Threat Report

Beapy Cryptominer Targets Corporate Networks

What Is It?

Symantec first detected the Beapy cryptominer malware in January 2019. Since then, it has seen increasing activity since March with 98% of infections found in corporate networks. Approximately 80% of infections were detected in China, with the remainder being made up in Japan, South Korea, Hong Kong, Taiwan, Philippines, Vietnam and Bangladesh. A small percentage of infections occurred outside of Asia in the U.S. and Jamaica.

The infection vector is a spam email containing a malicious Microsoft Excel attachment, unsurprising as this is currently the most common infection vector for malware attacks. If a user opens the attachment, the leaked NSA DoublePulsar backdoor is installed on the system, followed by the coinminer itself, using PowerShell commands. Beapy uses multiple methods to propagate through an infected corporate network. First, it uses a hardcoded list of usernames and passwords, in addition to the Mimikatz tool to extract credentials from infected systems and finally by uses the leaked NSA EternalBlue exploit to propagate.

Beapy is an example of attackers returning to file-based crypto miners, after previously focusing on browser-based miners. Browser-based miners were the most popular as even fully patched systems could be targeted as the only prerequisite was an internet-connected browser.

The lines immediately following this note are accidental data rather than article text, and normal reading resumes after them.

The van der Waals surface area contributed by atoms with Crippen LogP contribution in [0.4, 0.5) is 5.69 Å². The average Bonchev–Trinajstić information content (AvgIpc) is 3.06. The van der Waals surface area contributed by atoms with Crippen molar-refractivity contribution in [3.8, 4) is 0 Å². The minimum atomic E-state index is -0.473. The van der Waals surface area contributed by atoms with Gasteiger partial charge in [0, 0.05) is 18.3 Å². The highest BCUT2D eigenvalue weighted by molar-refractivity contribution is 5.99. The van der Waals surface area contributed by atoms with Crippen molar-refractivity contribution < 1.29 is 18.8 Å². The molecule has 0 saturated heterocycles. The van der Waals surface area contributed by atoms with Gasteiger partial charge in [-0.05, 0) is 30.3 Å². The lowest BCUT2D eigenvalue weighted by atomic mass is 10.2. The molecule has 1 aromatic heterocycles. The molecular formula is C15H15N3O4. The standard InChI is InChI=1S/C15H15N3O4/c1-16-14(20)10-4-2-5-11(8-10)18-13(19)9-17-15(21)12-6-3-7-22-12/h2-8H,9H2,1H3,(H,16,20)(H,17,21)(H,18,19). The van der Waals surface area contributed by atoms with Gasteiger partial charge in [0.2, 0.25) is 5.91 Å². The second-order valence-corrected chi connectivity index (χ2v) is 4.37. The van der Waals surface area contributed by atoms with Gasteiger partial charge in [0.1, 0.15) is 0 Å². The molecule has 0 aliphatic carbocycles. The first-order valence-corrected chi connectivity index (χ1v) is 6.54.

The Coinhive coin mining service, which shutdown in early March 2019 after being active for 18 months, made it much simpler to perpetrate browser-based coin mining. The advantage to attackers of file-based mining is the significantly greater return when compared to browser-based mining, given a file-based attack can access all the resources of an infected system at all times. As detailed by Symantec, a 100,000 bot mining botnet for 30 days could be expected to return a profit of US$30,000, where a file-based botnet of the same size, over the same timeframe could return $750,000.

The recently released Malwarebytes Labs Cybercrime Tactics and Techniques report for Q1 2019 found that cryptomining attacks against home users have nearly ceased. As we predicted in Threat Report Q4 2018, the decline in the value of crypto currencies and lack of stability in the crypto currency market have greatly reduced the profit potential and incentive for attackers to target home user’s systems. However, attackers seemingly still find corporate networks offer a sufficient return on investment for cryptomining.

How Does It Propagate?

Beapy utilizes the leaked NSA exploit, EternalBlue, to propagate. The infection vector for this attack is a spam email containing a malicious Microsoft Excel attachment.

When/How Did BluVector Detect It?

Five samples are publicly available and BluVector’s patented Machine Learning Engine (MLE) detected them all. Regression testing has shown the samples would have been detected for an average of 11 months prior to their release.

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